Government is Not Business! How Then Do You Build a Government Business Case?
The Non Profit -Government Business Case Challenge
When they must produce a cost/benefit analysis, or a business case, these worlds come face to face with a special issue. And that challenge is completely unknown to their counterparts in private industry.
- How do you write a business case if you are not in business?
- Can find find financial benefits besides cost savings?
- Do standard financial metrics such as NPV, IRR, or ROI have meaning in the not-for-profit world?
Questions like these come often these days from leaders in government, education, community service, and the rest of the non profit world. These questions bring many to our business case seminars.
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Many come from government and non profit organizations that are driven by non financial objectives. Where, then, are the business benefits they need for the business case?
On one hand, more and more spending decisions must be justified and documented with business case analysis. Starting with the Klinger-Cohen Act of 1996, for instance, US Government organizations have faced a steady stream of new laws, directives, and guidelines requiring responsible decision making and business case accountability.
On the other hand, government and nonprofit organizations are not in business to grow sales, increase earnings or build owners equity. Those are the primary sources of business case benefits for a profit-making company. They are not an option for the government or nonprofit organization trying to justify funding proposals, projects, or initiatives.
Funding requests and project proposals from these groups often do aim for cost savings. The Navy, for instance, might want to fund a project that aims for lowering the daily operating cost for a ship at sea. More often, however, the request or proposal has objectives such as “Increased readiness of a military unit,” or “Lower risk of mission failure.” They define success criteria for such objectives in terms of non financial key performance indicators, and financial benefits are nowhere in sight.
When cost savings and other financial benefits are nowhere in sight, however, case builders ask: Is there still a business case for going forward?
Whose Benefits Belong in the Government or Non Profit Business Case?
Earlier this year I spoke with the Director of a small nonprofit local service organization whose board had made the “impossible” demand. She wanted to buy a specialized software application for the group’s one computer. The board wanted a business case.
This group collects surplus food from restaurants and food stores and then brings it to homeless and other very needy people. Unpaid volunteers provide the labor. Grants from local business cover the use of a small office and other expenses. As a result, financial action in this group is almost non-existent.
The Director believed they could increase service volume by 30 to 40% or more with the help of the management software—through better planning, and coordination. But the software vendor was not interested in donating the package. Purchasing would create the largest single line item in the annual budget. It was not going to save any money and there are no sales revenues or profits to look for.
How on earth,” the Director wanted to know, “can we justify this with a business case?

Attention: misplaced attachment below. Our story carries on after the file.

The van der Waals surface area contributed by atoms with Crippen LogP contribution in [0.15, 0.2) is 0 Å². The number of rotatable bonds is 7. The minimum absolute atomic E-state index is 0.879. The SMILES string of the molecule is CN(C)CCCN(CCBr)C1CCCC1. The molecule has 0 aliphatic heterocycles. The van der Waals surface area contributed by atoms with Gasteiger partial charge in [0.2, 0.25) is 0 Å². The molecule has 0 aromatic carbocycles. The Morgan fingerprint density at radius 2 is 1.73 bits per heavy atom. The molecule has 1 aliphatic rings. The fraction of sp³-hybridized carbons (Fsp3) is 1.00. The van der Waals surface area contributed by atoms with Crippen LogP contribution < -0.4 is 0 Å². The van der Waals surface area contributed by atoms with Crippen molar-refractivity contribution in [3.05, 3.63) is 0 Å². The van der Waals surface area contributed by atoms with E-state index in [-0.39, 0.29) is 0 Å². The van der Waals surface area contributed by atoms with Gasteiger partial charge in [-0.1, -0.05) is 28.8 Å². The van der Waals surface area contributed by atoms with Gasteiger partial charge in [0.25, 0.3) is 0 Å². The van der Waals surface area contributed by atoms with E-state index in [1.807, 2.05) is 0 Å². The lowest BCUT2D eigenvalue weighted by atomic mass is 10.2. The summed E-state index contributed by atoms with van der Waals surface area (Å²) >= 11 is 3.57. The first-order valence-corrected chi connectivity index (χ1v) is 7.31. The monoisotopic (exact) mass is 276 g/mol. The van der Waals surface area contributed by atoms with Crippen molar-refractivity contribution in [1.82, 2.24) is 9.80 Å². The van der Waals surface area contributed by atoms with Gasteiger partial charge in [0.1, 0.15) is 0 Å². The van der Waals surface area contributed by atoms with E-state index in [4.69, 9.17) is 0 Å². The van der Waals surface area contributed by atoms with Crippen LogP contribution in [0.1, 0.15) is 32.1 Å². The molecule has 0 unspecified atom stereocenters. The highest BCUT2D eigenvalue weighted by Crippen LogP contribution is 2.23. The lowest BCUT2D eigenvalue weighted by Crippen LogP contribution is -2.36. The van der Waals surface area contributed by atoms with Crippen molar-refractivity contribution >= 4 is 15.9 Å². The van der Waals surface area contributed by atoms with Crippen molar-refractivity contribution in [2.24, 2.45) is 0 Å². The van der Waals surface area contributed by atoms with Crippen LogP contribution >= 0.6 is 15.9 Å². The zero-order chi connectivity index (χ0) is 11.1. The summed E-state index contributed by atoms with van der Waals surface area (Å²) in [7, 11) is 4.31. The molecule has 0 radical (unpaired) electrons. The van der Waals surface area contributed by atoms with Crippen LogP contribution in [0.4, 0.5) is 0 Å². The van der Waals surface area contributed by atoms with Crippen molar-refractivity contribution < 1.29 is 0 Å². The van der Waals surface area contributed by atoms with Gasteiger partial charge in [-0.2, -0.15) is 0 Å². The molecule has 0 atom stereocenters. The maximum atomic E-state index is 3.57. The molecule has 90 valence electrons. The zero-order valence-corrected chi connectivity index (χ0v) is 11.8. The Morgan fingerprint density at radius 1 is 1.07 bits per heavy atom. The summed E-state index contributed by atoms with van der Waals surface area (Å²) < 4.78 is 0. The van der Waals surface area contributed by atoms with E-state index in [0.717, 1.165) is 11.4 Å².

The answer is “no way” if the case looks only at the costs and benefits for the organization itself. I suggested she take the question to her board members while building the case. It was very necessary that they agree on the answer to this question:
Whose benefits belong in the case?
That question is central in every public case. Whose benefits belong in the case? The right answer to that question makes possible the business case.
Ask: Whom Do You Serve?
By law and by policy, most government groups must consider the groups they serve when showing value they deliver. However, many are not fully aware of this principle or how to apply it in the business case. Fewer such laws apply in education, charities, or other nonprofits, but the rule applies equally there.
Whose benefits belong in the business case? You cannot answer until you address two other questions.
- What is your mission?
- Whom do you serve?
Ask: What is Your Mission? What Are Your Objectives?
Before deciding whose benefits belong in the case, ask if the proposal action can help you:
- Firstly, accomplish your mission
- Secondly, meet other important objectives?
- Thirdly, improve service delivery?
- Fourthly, improve service quality?
- Fifthly, deliver new services?
- Sixthly, lower the risk of failure?
- Finally, solve known problems?
If the answer is Yes to any of these, the benefit belongs in the business case (see Business Case Essentials for examples). Then, to find business case benefits, ask, what is that worth to the people you serve?
The non profit director had no trouble showing a very large ROI for the software, once she and the board agreed they should measure benefit value in terms of food deliveries to people. Once cash flow estimates for costs and benefits enter the pubic service case, the analyst can apply the same metrics that serve private industry. These may include popular cash flow metrics such as:
- Return on investment (ROI).
- Net present value (NPV).
- Internal rate of return (IRR).
- Payback period.
Note that the Director had to agree with the board on the meaning of value while building the case. Otherwise, there would have been no business case. Note firstly that value is in the eye of the beholder. Remember secondly that case builders must establish and confirm that value before they deliver case results.
The Government Business Case: Take Action! Further Resources:
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